After all, taxes are just a means to an end. The state collects taxes so it can spend the money to improve people's lives. Taxes are the means. The end is a fair, thriving society of happy people.
Straits Times reader Jackson Lian alluded to this in his letter to the Forum page published on Dec 8:
"Rather than focusing so much on the costs and needs, the Government can do more to explain the benefits (of a tax hike).
"No, I'm not referring to the obvious ones such as alleviating the burden on the younger generation or better healthcare standards - these are either too dull or pessimistic to be appealing. What we need is a model to aspire towards in order to optimistically present the benefits."
Tax systems are fundamentally about how to structure incentives so people lead productive, yet secure lives. You want to empower people to work hard and businesses to thrive, but you also want to help the vulnerable and less able so they lead dignified lives.
Every tax system in the world needs to straddle that balance between economic productivity and social security. It also has to balance between interests of people across generations, so you don't over-tax people today to save for the future; but neither do you spend today what has to be set aside for tomorrow (such as giving old people generous pensions while cutting back on education subsidies for example).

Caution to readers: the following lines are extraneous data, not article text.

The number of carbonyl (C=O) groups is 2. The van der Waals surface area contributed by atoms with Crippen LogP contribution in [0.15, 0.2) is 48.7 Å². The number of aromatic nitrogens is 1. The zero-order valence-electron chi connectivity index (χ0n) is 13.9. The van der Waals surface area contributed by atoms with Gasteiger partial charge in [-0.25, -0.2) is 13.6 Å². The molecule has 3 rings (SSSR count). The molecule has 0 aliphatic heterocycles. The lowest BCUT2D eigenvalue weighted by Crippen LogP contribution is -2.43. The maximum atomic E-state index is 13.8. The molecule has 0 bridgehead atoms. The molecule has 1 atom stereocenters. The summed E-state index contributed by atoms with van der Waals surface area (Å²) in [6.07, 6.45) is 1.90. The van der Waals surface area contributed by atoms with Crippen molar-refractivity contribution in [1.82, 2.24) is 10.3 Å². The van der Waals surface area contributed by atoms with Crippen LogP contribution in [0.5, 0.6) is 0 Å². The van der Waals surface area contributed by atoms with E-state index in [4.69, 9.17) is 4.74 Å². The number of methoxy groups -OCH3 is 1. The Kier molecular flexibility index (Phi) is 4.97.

As Singapore's population is ageing rapidly, pressure is mounting on the state to be more generous to older citizens. The Government has explicitly said that government spending has to go up to meet the needs of an ageing population.
But should more of that spending come from past reserves accumulated during that generation's working life? Or do we raise taxes today and leave those reserves for future generations? These are questions on equity that we should be having.
More fundamentally, what kind of social safety net do Singaporeans want for our society?
We have evolved from a minimalist means-tested model, where only the indigent and very desperate get any help, to a system where help is extended beyond the low-income to include the middle-class. From an every-worker- and family-for-itself model, we have introduced risk pooling for healthcare, universal health insurance for all, and life annuities. All socialise risks beyond the individual or family.